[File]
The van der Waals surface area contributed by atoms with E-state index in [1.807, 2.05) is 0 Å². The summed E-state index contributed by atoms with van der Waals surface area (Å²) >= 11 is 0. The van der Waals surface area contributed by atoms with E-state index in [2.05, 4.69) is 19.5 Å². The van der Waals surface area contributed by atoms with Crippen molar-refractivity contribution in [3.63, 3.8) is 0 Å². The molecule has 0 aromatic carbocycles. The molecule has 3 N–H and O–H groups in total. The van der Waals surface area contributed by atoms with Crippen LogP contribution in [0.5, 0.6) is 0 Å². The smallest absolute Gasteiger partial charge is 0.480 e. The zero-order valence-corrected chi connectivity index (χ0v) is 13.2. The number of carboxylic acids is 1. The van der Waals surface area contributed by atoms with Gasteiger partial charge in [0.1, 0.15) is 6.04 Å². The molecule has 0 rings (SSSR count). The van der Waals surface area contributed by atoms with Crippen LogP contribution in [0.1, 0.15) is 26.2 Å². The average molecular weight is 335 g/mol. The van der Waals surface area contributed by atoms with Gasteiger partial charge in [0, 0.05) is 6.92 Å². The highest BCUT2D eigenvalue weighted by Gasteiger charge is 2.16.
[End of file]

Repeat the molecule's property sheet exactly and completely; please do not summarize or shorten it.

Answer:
The van der Waals surface area contributed by atoms with E-state index in [1.807, 2.05) is 0 Å². The summed E-state index contributed by atoms with van der Waals surface area (Å²) >= 11 is 0. The van der Waals surface area contributed by atoms with E-state index in [2.05, 4.69) is 19.5 Å². The van der Waals surface area contributed by atoms with Crippen molar-refractivity contribution in [3.63, 3.8) is 0 Å². The molecule has 0 aromatic carbocycles. The molecule has 3 N–H and O–H groups in total. The van der Waals surface area contributed by atoms with Crippen LogP contribution in [0.5, 0.6) is 0 Å². The smallest absolute Gasteiger partial charge is 0.480 e. The zero-order valence-corrected chi connectivity index (χ0v) is 13.2. The number of carboxylic acids is 1. The van der Waals surface area contributed by atoms with Gasteiger partial charge in [0.1, 0.15) is 6.04 Å². The molecule has 0 rings (SSSR count). The van der Waals surface area contributed by atoms with Crippen LogP contribution in [0.1, 0.15) is 26.2 Å². The average molecular weight is 335 g/mol. The van der Waals surface area contributed by atoms with Gasteiger partial charge in [0, 0.05) is 6.92 Å². The highest BCUT2D eigenvalue weighted by Gasteiger charge is 2.16.